Background. Morphometry, the measurement of forms, is
ancient practice. In particular,
schizophrenic somatology was popular early in this century, but has
been essentially absent from
the literature for over 30 years. More recently, evidence has grown to
support the notion that
aberrant neurodevelopment may play a role in the pathophysiology of schizophrenia.
Is the body,
like the brain, affected by abnormal development in these patients?
Methods. To evaluate global deficit in development and
its relationship to pre-morbid function,
height was compared in a large group (N=226) of male
schizophrenics and a group of healthy male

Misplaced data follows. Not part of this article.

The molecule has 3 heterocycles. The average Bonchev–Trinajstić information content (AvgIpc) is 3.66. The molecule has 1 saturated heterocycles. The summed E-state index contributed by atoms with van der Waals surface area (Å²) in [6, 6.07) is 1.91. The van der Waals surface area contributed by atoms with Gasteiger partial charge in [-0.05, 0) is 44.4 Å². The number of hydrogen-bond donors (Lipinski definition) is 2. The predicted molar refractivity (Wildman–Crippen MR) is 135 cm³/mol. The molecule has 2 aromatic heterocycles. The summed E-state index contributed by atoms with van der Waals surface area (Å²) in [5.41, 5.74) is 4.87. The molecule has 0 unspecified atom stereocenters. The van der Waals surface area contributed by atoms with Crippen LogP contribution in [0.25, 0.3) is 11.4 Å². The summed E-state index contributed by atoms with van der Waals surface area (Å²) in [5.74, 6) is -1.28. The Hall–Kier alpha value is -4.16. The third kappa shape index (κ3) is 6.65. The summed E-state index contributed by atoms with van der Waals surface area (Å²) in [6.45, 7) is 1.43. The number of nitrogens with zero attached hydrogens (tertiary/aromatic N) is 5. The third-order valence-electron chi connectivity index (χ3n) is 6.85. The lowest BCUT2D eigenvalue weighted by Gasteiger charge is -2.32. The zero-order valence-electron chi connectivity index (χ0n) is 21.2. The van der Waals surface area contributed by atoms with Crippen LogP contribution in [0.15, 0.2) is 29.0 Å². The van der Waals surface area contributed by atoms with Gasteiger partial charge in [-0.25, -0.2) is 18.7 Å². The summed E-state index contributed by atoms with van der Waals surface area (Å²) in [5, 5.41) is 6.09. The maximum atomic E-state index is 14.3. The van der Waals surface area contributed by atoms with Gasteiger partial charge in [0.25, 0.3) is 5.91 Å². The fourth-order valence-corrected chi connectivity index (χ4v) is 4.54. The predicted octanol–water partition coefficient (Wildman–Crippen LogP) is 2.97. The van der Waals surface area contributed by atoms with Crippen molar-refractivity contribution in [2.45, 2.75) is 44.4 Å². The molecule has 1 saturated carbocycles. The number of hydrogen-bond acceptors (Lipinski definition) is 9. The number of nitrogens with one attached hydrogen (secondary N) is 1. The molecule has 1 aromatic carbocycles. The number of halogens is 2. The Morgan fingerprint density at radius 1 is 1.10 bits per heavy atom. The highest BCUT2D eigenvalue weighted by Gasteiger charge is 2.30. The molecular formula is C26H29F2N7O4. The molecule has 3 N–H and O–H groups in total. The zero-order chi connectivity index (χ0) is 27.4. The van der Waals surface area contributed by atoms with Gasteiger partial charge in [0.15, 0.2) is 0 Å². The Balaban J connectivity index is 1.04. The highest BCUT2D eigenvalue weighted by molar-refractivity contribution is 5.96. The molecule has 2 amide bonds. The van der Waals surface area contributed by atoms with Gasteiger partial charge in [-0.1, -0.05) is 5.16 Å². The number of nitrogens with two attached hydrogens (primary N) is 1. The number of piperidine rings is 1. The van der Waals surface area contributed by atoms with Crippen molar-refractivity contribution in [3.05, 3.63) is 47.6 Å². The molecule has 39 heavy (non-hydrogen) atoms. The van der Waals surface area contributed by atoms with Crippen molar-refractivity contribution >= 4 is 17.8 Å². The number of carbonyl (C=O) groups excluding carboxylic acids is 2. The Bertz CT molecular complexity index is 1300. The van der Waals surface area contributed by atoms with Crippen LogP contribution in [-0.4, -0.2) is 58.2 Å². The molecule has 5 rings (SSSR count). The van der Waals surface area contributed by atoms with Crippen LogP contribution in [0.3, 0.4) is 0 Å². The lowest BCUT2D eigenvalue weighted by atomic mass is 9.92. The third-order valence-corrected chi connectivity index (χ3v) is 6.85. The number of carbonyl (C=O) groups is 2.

controls (N=142) equivalent in parental socio-economic status.
in the lower quartile of
height were compared to those in the upper quartile of height.
Results. The patient group had a mean height of 177·1
which was significantly shorter than the
mean height of the control group of 179·4 (P<0·003).
Those in the lower quartile had significantly
poorer pre-morbid function as measured by: (1) psychosocial adjustment
using the pre-morbid
adjustment scales for childhood and adolescence/young adulthood, and
(2) cognitive function using
measures of school performance such as grades and need for special
education. In addition, these
measures of pre-morbid function correlated significantly with height
when analysed using the entire sample.
Conclusions. These findings provide further support to the
idea that abnormal development may
play a key role in the pathophysiology of schizophrenia. Furthermore, this
is manifested as a
global deficit in growth and function resulting in smaller stature,
poorer social skills, and deficits in cognitive abilities.